By Liz Koch
The pelvis is the keystone of our physical structure and the foundation of a centered yoga practice. To feel centered and supported from within, our pelvis needs to be balanced and functioning as part of our torso without torques or twists. A balanced pelvis becomes a base of support for the spine, rib cage and head. It becomes a bowl containing and supporting the organs, nerves and viscera. A balanced pelvis frees the illiopsoas, the core muscle and increases range of motion in the hip sockets, preventing lower back and knee injuries.
The stable pelvis and the psoas muscle work in harmony-they form a partnership. The psoas muscle, a large, massive muscle, bridges the trunk to the leg. When used properly, it is a guide wire and as such, sensitively responds to the movement of the spine and the legs. When misused, the psoas muscle becomes rigid, limiting movement. Over time, misuse shortens the psoas muscle. A shortened psoas flexes and pulls on the pelvis, compressing the hip sockets and destabilizing the lower back.
As in any relationship, a dance occurs between pelvis and psoas. What often shortens the psoas is a destabilized pelvis, one that can no longer properly transfer weight from the trunk to the two legs. The psoas is then called upon to hold the trunk and leg together. Becoming a weight-supporting element, the psoas no longer can function freely as a muscle. It begins to function as a ligament and over time loses its suppleness as a muscle (i.e. begins to shorten).
In yoga asana, overextending, forcing a stretch and poor positioning can all stretch or tear pelvic ligaments, destabilizing the pelvis and shortening the psoas. Ligament damage or the overstretching of ligaments happens when they are under inappropriate tension. The pulling away of the bones one from another pulls, stretches, or tears the ligaments. Like the chicken and the egg koan, looseness in the sacrum and SI-joints calls upon the psoas to help hold the bones together. The body then further compensates by overdeveloping external muscles such as the hamstrings, gluts and adductors. This in turn pulls the bones further out of alignment and engages the psoas in holding the person together.
Proper positioning of the pelvis and releasing, toning and lengthening the psoas muscle is an integral part of stabilizing the pelvis. It is also an essential step in using the proper hip, pelvic and leg muscles, protecting the lumbar spine from compression and thus assuring the accuracy of each yoga posture. Focusing on the pelvis centers the work squarely inside the very core of your being.
To release the psoas, place yourself in the constructive rest position before you begin to practice asanas. Lie down on your back with the knees up and your feet on the floor. Arms rest below shoulder height to the sides, across the chest or on the pelvis. Place feet as wide apart as the width of the hip sockets, which are on the front of the pelvis to both sides of the pubis bone. In this position, the psoas will begin to release. No force is used to flatten the back. Just simply be in the position and focus your attention on the weight. Where is weight felt in the pelvis? Is one side heavier than the other? Do nothing but notice. As the psoas begins to release, after 5-10 minutes, the weight will begin to even out.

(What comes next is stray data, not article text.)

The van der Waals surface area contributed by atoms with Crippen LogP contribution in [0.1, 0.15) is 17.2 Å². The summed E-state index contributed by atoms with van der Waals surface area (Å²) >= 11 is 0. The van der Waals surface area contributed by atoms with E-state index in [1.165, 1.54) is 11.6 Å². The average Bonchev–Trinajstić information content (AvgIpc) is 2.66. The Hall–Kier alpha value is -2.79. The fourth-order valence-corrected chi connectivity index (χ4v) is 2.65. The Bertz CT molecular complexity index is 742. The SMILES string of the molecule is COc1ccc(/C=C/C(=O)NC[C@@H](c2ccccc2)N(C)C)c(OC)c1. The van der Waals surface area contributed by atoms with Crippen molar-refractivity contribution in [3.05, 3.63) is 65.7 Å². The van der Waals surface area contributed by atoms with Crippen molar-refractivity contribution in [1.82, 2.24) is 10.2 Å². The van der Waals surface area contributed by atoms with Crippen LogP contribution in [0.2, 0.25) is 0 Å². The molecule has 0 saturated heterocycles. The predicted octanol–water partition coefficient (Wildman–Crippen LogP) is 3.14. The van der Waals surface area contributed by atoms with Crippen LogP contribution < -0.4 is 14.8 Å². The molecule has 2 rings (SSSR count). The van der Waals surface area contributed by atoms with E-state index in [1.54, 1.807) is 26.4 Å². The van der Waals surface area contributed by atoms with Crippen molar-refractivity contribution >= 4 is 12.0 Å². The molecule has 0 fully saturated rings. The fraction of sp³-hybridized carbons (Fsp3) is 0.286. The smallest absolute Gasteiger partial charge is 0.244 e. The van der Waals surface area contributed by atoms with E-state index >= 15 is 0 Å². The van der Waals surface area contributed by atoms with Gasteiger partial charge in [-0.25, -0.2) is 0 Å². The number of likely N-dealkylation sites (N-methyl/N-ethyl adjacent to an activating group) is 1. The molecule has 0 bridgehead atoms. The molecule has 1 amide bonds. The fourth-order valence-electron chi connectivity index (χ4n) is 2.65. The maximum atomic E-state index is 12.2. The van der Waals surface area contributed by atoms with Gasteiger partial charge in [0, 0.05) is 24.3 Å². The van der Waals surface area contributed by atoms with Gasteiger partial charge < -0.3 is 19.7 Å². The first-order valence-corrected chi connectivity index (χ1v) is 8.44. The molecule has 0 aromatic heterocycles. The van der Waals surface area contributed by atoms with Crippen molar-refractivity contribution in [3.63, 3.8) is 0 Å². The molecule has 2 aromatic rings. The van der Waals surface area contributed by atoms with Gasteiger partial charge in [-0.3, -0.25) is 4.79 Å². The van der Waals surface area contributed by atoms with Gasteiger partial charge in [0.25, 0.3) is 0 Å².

To tone the psoas, begin on all fours (cat pose) and explore the ability to shift weight from four points to three points. The position demands accurate placement of each bone in its socket perpendicular to the floor. Begin by releasing the psoas in the front of the right hip socket. Without shifting the pelvis, begin extending the right leg behind you, only releasing the leg to extend out. The movement begins at the hip socket-in the front of the socket-not in the dropping of the spine or the tipping of the pelvis. You can only extend the leg as far back as you can maintain a stable pelvis.
This is very exacting work. You cannot tone unless you can voluntarily release the psoas. Toning is the act of engaging the psoas properly. It is an eccentric muscle which means it never shortens. Engaging or toning the psoas means it never contracts, but falls back along the spine, always lengthening both the front and the back of the body.
For lengthening the psoas, the modified or full pigeon, when properly performed, is a psoas and iliacus stretch. Once again, positioning is crucial. Most people twist the pelvis in this pose. Rather, keep the pelvis balanced and stable, and release and stretch out from the core. Keeping the pelvis forward and stable may change the range of movement, but the stretch is deeper and you can isolate the stretch the psoas and iliacus muscle rather than pull on the pelvis. Lunges are psoas stretches.
Liz Koch is the author of The Psoas Book, a comprehensive guide to the iliopsoas muscle and its profound affect on the body/mind/ emotions. Liz was recently featured in Yoga Journal (May/June 99) and Yoga & Health (